BigQuery has long been a preferred destination for data export from Google Analytics, and for good reason. Native integration makes it straightforward to access raw analytical data in a data warehouse and freely query and manipulate it. This, as a result, can help you drill down into vital events, filter out the irrelevant or faulty fields, and make your analysis a lot more accurate.
With the sunset of Universal Analytics and the rise of GA4, the methods to sync analytics into BigQuery also changed. To help you with the transition, we’ve prepared this guide explaining the options available for a GA4 export to BigQuery. So, let’s start!
What methods can you use to connect Google Analytics 4 to BigQuery?
So, your goal is to export your Google Analytics data to BigQuery. Three different methods allow you to do this:
- GA4 to BigQuery connector by Coupler.io – you can select a user-friendly solution that will allow you to easily connect GA4 to BigQuery in just a few minutes and export your data automatically on a schedule. The advantage of this method is its simplicity and the ability to use the same tool to load marketing data from other apps to BigQuery for cross-channel analysis.
- Google API – this way, you can directly connect GA4 to BigQuery – to do so, you will need to configure both apps accordingly and spend some time adjusting the settings. The advantage of this method is that it’s free and it allows you to stream GA4 data in real time. The downside is that it’s relatively complex and might be time-consuming for an inexperienced user.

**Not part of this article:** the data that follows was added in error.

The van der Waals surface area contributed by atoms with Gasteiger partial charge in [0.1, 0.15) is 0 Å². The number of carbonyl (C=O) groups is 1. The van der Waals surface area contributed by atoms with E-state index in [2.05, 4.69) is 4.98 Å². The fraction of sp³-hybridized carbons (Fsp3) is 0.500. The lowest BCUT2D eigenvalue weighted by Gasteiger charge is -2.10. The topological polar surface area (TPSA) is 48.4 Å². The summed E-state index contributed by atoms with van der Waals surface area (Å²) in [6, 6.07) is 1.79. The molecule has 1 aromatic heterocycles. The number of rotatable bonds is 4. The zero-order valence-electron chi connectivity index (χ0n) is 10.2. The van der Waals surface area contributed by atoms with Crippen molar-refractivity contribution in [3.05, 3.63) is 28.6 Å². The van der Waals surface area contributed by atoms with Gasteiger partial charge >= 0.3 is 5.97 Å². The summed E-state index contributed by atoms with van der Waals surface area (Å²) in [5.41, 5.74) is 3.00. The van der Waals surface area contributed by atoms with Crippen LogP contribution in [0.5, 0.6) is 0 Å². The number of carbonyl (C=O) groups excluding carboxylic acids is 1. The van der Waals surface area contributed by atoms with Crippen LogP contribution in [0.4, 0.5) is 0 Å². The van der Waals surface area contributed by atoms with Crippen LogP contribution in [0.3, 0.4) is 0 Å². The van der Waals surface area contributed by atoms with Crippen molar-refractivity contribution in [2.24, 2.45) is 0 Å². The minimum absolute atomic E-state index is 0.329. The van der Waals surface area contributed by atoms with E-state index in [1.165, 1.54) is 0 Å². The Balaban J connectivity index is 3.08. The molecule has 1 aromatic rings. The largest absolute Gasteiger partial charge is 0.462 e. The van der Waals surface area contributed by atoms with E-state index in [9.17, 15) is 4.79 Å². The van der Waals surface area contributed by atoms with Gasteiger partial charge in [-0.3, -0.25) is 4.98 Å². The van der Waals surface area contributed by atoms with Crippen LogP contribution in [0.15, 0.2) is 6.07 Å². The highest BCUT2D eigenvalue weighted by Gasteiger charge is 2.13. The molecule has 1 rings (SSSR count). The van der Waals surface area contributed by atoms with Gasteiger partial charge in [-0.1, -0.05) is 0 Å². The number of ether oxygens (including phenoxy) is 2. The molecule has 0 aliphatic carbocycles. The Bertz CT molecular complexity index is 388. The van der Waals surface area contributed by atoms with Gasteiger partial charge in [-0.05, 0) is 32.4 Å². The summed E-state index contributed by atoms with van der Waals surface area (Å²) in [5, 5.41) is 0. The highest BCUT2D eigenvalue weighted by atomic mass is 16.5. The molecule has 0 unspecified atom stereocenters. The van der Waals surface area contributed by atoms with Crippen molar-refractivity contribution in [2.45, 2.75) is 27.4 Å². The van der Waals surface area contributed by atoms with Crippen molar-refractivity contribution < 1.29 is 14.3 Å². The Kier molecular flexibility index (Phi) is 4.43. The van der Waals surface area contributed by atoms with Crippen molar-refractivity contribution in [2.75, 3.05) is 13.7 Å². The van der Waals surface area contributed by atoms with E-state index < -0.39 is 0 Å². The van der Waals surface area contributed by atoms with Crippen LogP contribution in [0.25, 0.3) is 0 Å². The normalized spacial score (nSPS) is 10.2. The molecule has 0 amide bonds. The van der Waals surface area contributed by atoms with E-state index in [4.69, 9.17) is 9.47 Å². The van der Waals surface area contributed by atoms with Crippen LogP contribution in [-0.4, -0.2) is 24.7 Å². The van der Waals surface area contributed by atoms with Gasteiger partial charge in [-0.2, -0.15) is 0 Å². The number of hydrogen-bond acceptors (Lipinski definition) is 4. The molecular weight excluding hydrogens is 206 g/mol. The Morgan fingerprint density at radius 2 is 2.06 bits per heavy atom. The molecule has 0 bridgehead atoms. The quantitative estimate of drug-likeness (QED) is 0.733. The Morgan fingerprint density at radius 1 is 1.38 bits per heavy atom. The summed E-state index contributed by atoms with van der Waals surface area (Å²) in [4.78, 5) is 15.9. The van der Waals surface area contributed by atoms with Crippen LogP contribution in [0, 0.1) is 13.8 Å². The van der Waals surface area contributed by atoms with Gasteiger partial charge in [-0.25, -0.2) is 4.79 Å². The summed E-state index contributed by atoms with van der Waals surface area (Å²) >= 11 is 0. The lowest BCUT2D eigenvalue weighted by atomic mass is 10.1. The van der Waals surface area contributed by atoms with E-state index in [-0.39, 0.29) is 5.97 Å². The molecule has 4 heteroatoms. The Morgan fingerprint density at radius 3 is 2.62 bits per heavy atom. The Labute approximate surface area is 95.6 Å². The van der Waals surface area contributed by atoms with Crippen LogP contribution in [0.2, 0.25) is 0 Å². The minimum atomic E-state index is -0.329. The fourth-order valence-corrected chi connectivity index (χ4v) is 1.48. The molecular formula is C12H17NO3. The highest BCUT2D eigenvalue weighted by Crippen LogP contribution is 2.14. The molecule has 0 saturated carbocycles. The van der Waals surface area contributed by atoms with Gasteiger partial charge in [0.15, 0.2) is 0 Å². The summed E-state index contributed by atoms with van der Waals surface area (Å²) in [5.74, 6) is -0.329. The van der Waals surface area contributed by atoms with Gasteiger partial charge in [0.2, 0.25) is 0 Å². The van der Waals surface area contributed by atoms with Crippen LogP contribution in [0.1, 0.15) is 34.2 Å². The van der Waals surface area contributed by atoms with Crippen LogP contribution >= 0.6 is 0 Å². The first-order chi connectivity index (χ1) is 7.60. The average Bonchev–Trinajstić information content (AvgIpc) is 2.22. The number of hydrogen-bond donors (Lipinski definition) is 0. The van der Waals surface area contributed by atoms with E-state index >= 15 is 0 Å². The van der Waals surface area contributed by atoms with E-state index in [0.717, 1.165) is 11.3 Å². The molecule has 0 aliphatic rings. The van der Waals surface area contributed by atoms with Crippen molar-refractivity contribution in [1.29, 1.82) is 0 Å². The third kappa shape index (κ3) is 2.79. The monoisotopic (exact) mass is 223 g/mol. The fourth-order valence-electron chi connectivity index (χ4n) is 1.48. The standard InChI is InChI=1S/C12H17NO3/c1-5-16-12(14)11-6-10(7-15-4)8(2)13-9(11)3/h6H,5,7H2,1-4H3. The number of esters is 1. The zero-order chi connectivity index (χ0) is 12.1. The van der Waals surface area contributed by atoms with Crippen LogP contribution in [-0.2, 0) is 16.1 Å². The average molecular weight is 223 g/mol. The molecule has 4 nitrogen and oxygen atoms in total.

- Manual export – this implies using native functionality and exporting GA4 data as a CSV file and then importing it to BigQuery. This method is very simple, and it will be a good fit for a one-time GA4 export to BigQuery. However, it’s inefficient for repeated data transfers – in this case, it’s better to opt for an automated connection.
Now, let’s explore each of these methods in more detail.
How to connect Google Analytics 4 to BigQuery with Coupler.io
Coupler.io is a data automation and analytics platform to turn raw data into meaningful reports. This user-friendly solution allows you to automate data transfer from business apps to BigQuery, Excel, Google Sheets, Looker Studio, or Power BI.
Google Analytics 4 is one of the 50+ data sources available in Coupler.io, along with Google Ads, Facebook Ads, LinkedIn Ads, Mailchimp, Pipedrive, Shopify, and many more.
This makes it a good choice if you want to collect your marketing data from various apps and load it to BigQuery for further processing. In addition to this, Coupler.io can automatically refresh your GA4 data in BigQuery on a schedule. This is very convenient for backup purposes or deep analysis.
Let’s see how to export data from GA4 to BigQuery automatically with Coupler.io.